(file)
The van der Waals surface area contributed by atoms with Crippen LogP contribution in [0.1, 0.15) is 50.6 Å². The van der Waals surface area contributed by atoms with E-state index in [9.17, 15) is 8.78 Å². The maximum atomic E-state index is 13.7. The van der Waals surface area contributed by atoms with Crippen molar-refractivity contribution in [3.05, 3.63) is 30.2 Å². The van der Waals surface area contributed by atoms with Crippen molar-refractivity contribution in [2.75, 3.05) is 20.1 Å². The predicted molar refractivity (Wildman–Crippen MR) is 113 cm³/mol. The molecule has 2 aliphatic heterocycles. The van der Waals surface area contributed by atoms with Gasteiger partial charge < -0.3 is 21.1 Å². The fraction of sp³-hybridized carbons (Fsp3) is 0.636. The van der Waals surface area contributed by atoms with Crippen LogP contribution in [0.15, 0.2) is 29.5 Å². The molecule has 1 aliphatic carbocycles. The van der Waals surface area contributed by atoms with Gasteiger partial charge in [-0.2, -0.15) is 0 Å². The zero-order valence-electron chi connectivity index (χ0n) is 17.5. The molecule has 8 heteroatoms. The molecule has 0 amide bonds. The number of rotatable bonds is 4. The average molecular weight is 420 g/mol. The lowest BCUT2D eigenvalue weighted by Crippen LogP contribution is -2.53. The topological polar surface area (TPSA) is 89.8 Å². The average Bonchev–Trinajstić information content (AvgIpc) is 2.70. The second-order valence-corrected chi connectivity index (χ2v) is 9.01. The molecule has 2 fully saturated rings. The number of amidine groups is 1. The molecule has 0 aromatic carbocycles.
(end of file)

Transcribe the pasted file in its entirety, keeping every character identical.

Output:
The van der Waals surface area contributed by atoms with Crippen LogP contribution in [0.1, 0.15) is 50.6 Å². The van der Waals surface area contributed by atoms with E-state index in [9.17, 15) is 8.78 Å². The maximum atomic E-state index is 13.7. The van der Waals surface area contributed by atoms with Crippen molar-refractivity contribution in [3.05, 3.63) is 30.2 Å². The van der Waals surface area contributed by atoms with Crippen molar-refractivity contribution in [2.75, 3.05) is 20.1 Å². The predicted molar refractivity (Wildman–Crippen MR) is 113 cm³/mol. The molecule has 2 aliphatic heterocycles. The van der Waals surface area contributed by atoms with Gasteiger partial charge < -0.3 is 21.1 Å². The fraction of sp³-hybridized carbons (Fsp3) is 0.636. The van der Waals surface area contributed by atoms with Crippen LogP contribution in [0.15, 0.2) is 29.5 Å². The molecule has 1 aliphatic carbocycles. The van der Waals surface area contributed by atoms with Gasteiger partial charge in [-0.2, -0.15) is 0 Å². The zero-order valence-electron chi connectivity index (χ0n) is 17.5. The molecule has 8 heteroatoms. The molecule has 0 amide bonds. The number of rotatable bonds is 4. The average molecular weight is 420 g/mol. The lowest BCUT2D eigenvalue weighted by Crippen LogP contribution is -2.53. The topological polar surface area (TPSA) is 89.8 Å². The average Bonchev–Trinajstić information content (AvgIpc) is 2.70. The second-order valence-corrected chi connectivity index (χ2v) is 9.01. The molecule has 2 fully saturated rings. The number of amidine groups is 1. The molecule has 0 aromatic carbocycles.